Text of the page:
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DonkeyKongGenius
04-30-2015 at 10:59 PM
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Thoughts on the Writing, Interpreting, and Applying of Track Rules

Thoughts on the Writing, Interpreting, and Applying of Track Rules

New Tracks and Rating System

Since writing Thoughts on the Community-Driven Adjudication Process more options and discussions have occurred at TG which I believe requires much more thought and reflection. Subsequently we now have the option to create new tracks and to rate their relevance. This development has raised several new concerns for us to consider. Even though the rules of older tracks will not be substantially changed we look forward to the creation of newer tracks that will create new gaming opportunities which will increase the competitive nature of our hobby. Being able to compete on a well defined track against others on a game in ways that was not previously possible is exciting and opens up many new possibilities for the future. I am personally motivated to find new ways to compete on games I have played so that I may encounter those games from a whole new perspective. I fully support and endorse the new system which is why I have taken the time to put some reasonable amount of thought into this worthy enterprise.

Stylistic Changes to Older Tracks?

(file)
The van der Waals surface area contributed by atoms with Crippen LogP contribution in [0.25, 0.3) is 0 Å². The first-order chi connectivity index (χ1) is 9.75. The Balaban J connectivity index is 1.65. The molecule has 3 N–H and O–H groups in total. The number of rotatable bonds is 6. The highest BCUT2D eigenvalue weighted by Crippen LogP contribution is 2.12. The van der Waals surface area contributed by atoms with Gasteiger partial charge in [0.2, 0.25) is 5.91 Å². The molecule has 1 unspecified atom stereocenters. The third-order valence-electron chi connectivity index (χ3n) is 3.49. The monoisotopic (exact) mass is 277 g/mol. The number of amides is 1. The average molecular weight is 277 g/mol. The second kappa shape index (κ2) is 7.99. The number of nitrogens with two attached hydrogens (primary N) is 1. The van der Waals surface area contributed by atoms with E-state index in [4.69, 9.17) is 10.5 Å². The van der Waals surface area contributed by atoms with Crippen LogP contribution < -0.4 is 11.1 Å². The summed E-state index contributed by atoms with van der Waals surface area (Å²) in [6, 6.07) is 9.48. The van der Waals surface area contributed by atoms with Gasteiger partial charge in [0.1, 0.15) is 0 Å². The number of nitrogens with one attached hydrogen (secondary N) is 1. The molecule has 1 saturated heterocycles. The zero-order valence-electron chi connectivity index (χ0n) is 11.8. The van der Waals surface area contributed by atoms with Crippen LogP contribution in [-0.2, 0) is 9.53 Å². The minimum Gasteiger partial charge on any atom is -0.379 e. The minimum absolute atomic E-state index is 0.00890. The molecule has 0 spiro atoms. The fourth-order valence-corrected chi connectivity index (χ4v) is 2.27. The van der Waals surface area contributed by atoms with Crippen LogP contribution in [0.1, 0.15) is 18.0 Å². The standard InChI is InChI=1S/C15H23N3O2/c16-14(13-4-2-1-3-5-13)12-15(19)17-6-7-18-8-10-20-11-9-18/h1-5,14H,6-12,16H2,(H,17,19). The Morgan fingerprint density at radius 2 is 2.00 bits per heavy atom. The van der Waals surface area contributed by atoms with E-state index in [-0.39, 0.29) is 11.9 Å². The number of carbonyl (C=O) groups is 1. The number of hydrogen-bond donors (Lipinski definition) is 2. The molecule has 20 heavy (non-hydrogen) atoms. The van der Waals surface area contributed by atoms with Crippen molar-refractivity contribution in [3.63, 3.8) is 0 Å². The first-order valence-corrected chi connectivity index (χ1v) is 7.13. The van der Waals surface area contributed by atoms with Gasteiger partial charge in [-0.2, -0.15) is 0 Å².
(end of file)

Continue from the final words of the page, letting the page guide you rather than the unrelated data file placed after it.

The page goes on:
The question may have been raised and even addressed by TG but I believe this question holds merit. Certainly I do not believe that any substantial changes should ever be made to the rules of older tracks. Even for newer tracks that have recently been approved to change the substance of these would be incredibly problematic for potential gamers already grinding away for hours in order to submit according to the rules. However, even though the substance of old rules must stay the same it may be questioned whether stylistic or grammatical changes could be made. (As I will mention in the following section I would propose that non-substantive content could even be omitted from tracks both new and old.) For instance, perhaps a new track is created which is a paragraph long which is written with run-on sentences with incredibly poor grammar and usage of words, or even perhaps containing strategy suggestions, etc. Granted the possibility exists with the new rating system to give the track a poor rating but then we run into the duplication issue if someone truly wants a well written rule set which contains the same substance. The first track to be created would have been the one which is poorly written so maybe a process for questioning poor tracks is needed for stylistic changes. Coming up with a common format which is presentable and professional might be one way to address this issue, or at least offer a list of criteria to follow. Ideally new tracks will be discussed on the forum in its proper place prior to its release into the new track marketplace which will give others a chance to assist with the wording and details.